First, the good. There’s a prevailing feeling of darkness thanks to the reform school the protagonist Luce attends, which I think is the first reform school I’ve ever seen in YA. I was pleased by Luce’s surprisingly complex relationship with her parents, who condemned her to reform school as a last resort after she possibly murdered someone in a fire; they love her and fear her and want to protect her all at once, and I’m glad that the protagonist sees their flaws and loves them nonetheless. I only wish that the other character relationships were as intriguing. Most of the writing is merely serviceable, but at times it touched on the beautiful. One line I particularly liked:

She spotted a lone dandelion, and it crossed her mind that a younger Luce would have pounced on it and then made a wish and blown. But this Luce’s wishes felt too heavy for something so light.

I did a little victory dance when, after 200 pages of the designated love interest Daniel showing nothing but contempt for her, Luce finally stands up for herself. She points out that far from being as stupid as he apparently thinks, she’s extremely academic. Full scholarship. 4.0 GPA. She speaks several languages. She does the Sunday crossword! And she’s going to be a psychiatrist! Immediately my love for Luce started to bloom like a previously stunted flower.

Unfortunately, as with the rest of the book, this flare of promise subsides into disappointment. The supposedly academic Luce never uses any of the skills she claims to have. Everything she learns is served up to her on a silver platter by a nosy friend. If she were as smart as all that, I’m pretty sure she wouldn’t get into a strange car to go to an unknown place to meet her violent soon-to-be-ex-boyfriend, without telling anyone where she’s going. The evilness of the evil characters is written in letters big enough to be visible from space, but somehow genius Luce misses it. People keep saying how special Luce is -- “Believe me. You have no idea how many strong and impossible things you are capable of” -- but it’s never actually backed up in the text.

I think the key failing here is that the author never gives her an opportunity to shine. The narrative is so in love with perfect beautiful Daniel and his beautiful perfection that Luce is an afterthought. She’s just a window through which the reader is invited to ogle those rippling muscles. In the entire book Luce is given nothing to do, so she accomplishes nothing -- her only action in the climax, and I use the word action loosely, is to lie on an altar while the antagonist attempts to sacrifice her, only to be saved at the last moment (of course) by the designated love interest.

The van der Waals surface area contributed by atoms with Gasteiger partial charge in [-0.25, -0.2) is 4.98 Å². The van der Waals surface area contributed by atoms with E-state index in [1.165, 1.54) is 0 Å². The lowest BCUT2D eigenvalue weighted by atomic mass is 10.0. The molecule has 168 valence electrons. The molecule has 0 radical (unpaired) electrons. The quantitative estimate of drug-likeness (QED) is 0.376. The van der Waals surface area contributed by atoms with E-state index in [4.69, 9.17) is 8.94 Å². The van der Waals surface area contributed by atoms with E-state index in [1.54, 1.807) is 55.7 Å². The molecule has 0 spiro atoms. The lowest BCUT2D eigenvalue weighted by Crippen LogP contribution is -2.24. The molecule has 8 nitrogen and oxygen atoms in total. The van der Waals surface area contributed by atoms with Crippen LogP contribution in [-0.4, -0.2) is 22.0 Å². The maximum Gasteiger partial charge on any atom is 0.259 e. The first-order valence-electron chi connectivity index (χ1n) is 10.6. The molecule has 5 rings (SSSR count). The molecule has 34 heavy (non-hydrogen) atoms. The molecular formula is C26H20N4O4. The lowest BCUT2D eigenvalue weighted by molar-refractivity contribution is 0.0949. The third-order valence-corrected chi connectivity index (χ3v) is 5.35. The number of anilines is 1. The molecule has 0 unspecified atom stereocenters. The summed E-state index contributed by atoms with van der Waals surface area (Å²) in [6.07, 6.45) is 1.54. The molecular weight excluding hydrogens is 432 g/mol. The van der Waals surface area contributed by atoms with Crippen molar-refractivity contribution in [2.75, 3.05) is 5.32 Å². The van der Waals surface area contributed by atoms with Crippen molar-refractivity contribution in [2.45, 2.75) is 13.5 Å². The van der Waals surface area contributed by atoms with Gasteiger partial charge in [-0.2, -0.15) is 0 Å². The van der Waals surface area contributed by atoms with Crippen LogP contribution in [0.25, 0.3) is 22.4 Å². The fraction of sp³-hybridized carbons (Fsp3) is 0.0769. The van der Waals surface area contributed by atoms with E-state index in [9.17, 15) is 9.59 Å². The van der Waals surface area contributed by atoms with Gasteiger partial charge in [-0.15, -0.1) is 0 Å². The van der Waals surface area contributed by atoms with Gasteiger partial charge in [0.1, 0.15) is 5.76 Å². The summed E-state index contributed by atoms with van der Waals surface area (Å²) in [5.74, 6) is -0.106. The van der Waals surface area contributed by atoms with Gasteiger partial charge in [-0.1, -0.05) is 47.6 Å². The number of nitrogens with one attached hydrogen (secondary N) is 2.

It’s a shame, because this book could have been redeemed. I feel like I got a brief glimpse of the Luce who could have been -- a heroine who stormed through this book, kicking ass and taking names, using every bit of that intelligence -- but then the moment died.

Verdict = 3 out of 5 stars.

Saturday, 30 October 2010

back from the dead

Since my last post, I turned in my final-year research project, scraped through my final exams, graduated from university, scored a place at University College London to study MA Publishing, narrowly missed out on a scholarship, found a house in London, got a summer job and applied for a terrifyingly huge bank loan to afford all this, read a lot, wrote a lot, and somehow survived.

How about you? :)

Wednesday, 28 April 2010

theme song

Frivolous post today. I often play music while I’m writing, but the aim is for the music to fade into the background, so I’ve never really thought of any one song as a theme song. The one exception is Within Temptation’s “Hand of Sorrow”. From the moment I first heard this, way back when IRONBANE was still coming together, I knew this was the perfect song for protagonist Anjen, the war she fought and the things she did to win.

Please forgive me for the sorrow
For leaving you in fear
For the dreams we had to silence
That's all they'll ever be
Still I'll be the hand that serves you
Though you'll not see that it is me

So many dreams were broken and so much was sacrificed
Was it worth the ones we loved and had to leave behind
So many years have past, who are the noble and the wise?
Will all our sins be justified?